Prophet, Poet, Diplomat, Hero: Isaiah – Bible Journey Day 3

Bible Journey – Day 3 – 9 Sept 2009

Prophet, Poet, Diplomat, Hero: Isaiah

Luke 21:1-19; Heb 2:1-9; Proverbs 19:15-29; Isaiah 6-8

I have SO been looking forward to this!

Isaiah, well, he’s kind of a big deal. I mean, there’s a reason why his book leads the way into the Latter Prophets, and it isn’t just because he’s the longest. The last time I read through Isaiah, I was rushing, because it was the first time I’d ever read the whole Bible from beginning to end, and honestly? I was just trying to get to the New Testament as soon as possible. I knew there were a bunch of Jesus passages in Isaiah that were neat, but I just didn’t have a bunch of time to linger. I’m glad I have an entire month to savor and wrestle with the challenge of Isaiah.

Fee and Stuart say, “The book of Isaiah in many ways is the centerpiece of the story of Israel in the biblical story. Standing at the beginning of the Latter Prophets, even though not first chronologically, it serves to guide your reading through the rest of this tradition. But beyond that, its theological scope is all-embracing, constantly reminding Israel that Yahweh is the living God, the Creator and majestic Sovereign – and Judge – of all that is, as well as the compassionate Redeemer of Israel. Thus Isaiah looks forward to Israel’s judgment, to her redemption from exile through a second exodus, and, through her coming Servant King, to the fulfillment of the Abrahamic covenant that includes the nations in Yahweh’s salvation. And in the end it pictures the final redemption of Israel and the nations in a new heaven and new earth, when Zion, the place where Yahweh and people meet, is restored to its ultimate glory. Isaiah, therefore, had enormous influence on the New Testament writers, being cited or alluded to more often than any other Old Testament book except the Psalter.” (How to Read the Bible Book By Book, pp174-175)

Isaiah’s book, like this Fumbling journey, bursts into the middle of the story of Israel. Right from the beginning, his words just explode off the page:

Listen, O heavens,

pay attention, O earth!

For the LORD speaks:

“I raised children, I brought them up,

but they have rebelled against me! An ox recognizes its owner,

a donkey recognizes where its owner puts its food;

but Israel does not recognize me,

my people do not understand.” (Isa 1:2-3)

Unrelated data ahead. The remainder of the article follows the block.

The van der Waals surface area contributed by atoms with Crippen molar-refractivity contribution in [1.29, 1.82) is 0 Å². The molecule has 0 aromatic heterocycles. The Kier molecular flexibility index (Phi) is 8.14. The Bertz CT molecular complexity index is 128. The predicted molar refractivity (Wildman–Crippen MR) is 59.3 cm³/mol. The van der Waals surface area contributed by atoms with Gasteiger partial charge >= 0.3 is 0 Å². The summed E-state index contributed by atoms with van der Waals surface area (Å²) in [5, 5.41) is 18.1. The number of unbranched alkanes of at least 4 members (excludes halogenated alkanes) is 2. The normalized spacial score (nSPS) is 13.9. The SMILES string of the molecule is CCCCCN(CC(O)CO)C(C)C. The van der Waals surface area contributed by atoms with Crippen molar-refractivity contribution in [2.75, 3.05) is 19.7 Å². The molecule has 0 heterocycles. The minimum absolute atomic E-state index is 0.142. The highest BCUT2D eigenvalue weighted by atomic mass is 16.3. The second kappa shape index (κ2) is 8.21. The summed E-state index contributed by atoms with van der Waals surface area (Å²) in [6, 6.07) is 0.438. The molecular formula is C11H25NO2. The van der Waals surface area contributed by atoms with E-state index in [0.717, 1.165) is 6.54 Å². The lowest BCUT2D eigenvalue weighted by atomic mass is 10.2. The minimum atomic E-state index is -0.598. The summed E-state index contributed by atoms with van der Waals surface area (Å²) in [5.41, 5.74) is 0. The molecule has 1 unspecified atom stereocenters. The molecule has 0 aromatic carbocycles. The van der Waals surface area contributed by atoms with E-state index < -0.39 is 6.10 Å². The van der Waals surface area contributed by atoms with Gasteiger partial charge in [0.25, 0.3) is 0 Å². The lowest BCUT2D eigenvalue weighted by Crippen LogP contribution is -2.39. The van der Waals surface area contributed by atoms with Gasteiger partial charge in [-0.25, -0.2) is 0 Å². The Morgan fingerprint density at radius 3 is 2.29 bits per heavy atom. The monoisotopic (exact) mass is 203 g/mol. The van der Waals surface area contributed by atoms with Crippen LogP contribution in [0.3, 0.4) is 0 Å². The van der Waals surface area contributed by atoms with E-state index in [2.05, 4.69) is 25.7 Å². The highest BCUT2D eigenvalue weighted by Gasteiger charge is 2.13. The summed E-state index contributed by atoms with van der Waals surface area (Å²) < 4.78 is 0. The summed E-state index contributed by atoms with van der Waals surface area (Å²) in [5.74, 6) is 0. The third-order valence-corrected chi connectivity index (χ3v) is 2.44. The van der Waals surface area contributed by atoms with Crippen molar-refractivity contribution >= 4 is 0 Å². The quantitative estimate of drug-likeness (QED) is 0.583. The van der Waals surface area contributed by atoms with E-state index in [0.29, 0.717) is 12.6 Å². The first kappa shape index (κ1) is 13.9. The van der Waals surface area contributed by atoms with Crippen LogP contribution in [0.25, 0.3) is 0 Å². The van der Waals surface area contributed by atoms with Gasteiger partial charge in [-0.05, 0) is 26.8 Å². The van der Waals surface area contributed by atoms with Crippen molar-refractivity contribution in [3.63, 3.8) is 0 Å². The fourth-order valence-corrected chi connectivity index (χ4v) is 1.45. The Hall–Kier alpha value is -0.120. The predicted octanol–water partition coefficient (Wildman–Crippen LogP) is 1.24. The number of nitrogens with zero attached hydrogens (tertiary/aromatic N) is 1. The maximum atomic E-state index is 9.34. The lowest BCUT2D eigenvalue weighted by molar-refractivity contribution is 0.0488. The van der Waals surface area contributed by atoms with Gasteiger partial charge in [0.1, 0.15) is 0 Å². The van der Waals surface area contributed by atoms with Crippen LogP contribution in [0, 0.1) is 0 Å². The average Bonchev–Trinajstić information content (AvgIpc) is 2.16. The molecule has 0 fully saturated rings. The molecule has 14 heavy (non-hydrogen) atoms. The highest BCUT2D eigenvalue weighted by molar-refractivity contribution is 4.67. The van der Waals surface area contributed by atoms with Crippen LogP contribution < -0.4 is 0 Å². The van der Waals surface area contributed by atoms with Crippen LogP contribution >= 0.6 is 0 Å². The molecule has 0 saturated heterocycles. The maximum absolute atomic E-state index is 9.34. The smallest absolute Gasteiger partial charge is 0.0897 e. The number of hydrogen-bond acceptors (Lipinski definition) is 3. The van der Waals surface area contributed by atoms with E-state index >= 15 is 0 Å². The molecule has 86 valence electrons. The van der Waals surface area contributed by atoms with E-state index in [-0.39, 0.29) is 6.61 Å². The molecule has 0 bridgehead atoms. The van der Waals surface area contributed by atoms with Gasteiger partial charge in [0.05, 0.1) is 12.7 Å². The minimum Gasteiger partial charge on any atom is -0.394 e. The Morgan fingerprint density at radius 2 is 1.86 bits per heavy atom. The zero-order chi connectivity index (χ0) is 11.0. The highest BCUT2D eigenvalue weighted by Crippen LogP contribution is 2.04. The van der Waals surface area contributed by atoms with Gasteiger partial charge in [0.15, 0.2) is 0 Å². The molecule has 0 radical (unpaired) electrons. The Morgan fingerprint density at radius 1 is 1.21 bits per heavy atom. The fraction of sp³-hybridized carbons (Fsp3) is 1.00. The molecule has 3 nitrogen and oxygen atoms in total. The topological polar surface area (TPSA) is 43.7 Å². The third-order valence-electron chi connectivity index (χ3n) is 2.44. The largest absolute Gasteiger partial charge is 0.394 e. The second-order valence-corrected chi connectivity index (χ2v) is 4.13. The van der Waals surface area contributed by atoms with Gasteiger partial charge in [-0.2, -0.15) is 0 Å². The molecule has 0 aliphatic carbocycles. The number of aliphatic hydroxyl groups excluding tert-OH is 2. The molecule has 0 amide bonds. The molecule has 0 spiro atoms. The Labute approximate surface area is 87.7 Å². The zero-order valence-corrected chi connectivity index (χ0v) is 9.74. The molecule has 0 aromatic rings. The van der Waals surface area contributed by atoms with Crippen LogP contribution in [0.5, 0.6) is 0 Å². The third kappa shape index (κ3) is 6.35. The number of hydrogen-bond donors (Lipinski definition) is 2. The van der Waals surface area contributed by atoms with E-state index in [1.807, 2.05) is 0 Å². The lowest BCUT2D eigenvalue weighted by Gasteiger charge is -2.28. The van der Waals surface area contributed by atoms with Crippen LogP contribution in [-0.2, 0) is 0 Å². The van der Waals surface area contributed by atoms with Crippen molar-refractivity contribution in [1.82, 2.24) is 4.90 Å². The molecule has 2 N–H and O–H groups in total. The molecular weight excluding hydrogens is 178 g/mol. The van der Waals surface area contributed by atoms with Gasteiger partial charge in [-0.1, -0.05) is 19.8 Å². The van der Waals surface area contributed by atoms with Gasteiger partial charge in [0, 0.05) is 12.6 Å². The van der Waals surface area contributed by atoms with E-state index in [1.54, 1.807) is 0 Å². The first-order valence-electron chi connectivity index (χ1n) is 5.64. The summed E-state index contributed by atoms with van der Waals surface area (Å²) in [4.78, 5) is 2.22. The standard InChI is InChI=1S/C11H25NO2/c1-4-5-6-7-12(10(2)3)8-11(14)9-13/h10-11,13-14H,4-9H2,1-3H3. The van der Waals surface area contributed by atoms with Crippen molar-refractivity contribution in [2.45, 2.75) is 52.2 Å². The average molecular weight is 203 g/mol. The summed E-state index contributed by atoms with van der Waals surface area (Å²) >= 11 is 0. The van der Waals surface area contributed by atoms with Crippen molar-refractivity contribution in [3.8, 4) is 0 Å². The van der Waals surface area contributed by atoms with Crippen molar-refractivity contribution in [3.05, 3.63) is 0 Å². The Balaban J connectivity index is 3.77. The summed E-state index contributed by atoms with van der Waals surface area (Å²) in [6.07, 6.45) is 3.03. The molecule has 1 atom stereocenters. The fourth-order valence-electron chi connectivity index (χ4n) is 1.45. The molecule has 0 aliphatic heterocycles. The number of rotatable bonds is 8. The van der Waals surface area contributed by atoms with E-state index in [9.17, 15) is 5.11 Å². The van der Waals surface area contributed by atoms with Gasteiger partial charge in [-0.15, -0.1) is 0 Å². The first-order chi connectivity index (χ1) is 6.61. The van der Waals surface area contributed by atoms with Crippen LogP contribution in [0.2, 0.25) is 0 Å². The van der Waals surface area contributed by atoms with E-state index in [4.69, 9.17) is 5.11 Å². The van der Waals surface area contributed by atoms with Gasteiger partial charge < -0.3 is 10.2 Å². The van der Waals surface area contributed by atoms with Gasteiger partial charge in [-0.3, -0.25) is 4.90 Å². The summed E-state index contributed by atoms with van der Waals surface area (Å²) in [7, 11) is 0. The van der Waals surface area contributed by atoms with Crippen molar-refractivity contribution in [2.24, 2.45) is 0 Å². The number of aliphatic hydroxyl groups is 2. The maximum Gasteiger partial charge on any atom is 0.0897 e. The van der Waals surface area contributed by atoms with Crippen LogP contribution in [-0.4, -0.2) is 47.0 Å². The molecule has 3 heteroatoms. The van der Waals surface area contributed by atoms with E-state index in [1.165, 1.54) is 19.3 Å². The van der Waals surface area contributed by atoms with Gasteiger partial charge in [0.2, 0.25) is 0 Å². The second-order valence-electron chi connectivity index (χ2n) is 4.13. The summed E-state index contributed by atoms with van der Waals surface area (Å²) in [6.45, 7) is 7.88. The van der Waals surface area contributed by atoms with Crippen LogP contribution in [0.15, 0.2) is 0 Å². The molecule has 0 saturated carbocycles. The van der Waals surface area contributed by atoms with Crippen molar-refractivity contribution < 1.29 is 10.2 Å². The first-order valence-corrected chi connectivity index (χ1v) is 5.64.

He speaks truth to power – he offers comfort to the afflicted – he afflicts the comfortable – he is fearless! His resounding theme: God Almighty is at the center of everything! World politics? Religious life? Family affairs? Work problems? Everything matters to the God who wants, more than anything, to live among a people who worship Him and enjoy His love.

The gloom will be dispelled for those who were anxious.

In earlier times he humiliated

the land of Zebulun,

and the land of Naphtali;

but now he brings honor

to the way of the sea,

the region beyond the Jordan,

and Galilee of the nations.

The people walking in darkness

see a bright light;

light shines

on those who live in a land of deep darkness. (Isa 9:1-2)

May that bright light fill my soul and grant me courage like Isaiah.

In HIS love,

nick

Proverb for the Day:

A house and wealth are inherited from parents, but a prudent wife is a gift from the LORD (19:14)

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About Nick Gill

orphan-poet-adoptee-soldier-prodigal-servant-husband- counselor-desperate seeker after my Father's face "I feel my body weakened by the years as people turn to gods of cruel design. Is it that they fear the pain of death, or is it that they fear the joy of life?" - Toad the Wet Sprocket

Posted on 9 September, 2009, in Uncategorized. Bookmark the permalink. 1 Comment.

  1. I’m admittedly poor at reading through the prophets. That’s something I’d like to improve on. Thanks for the insights!

    Grace and peace,
    Tim

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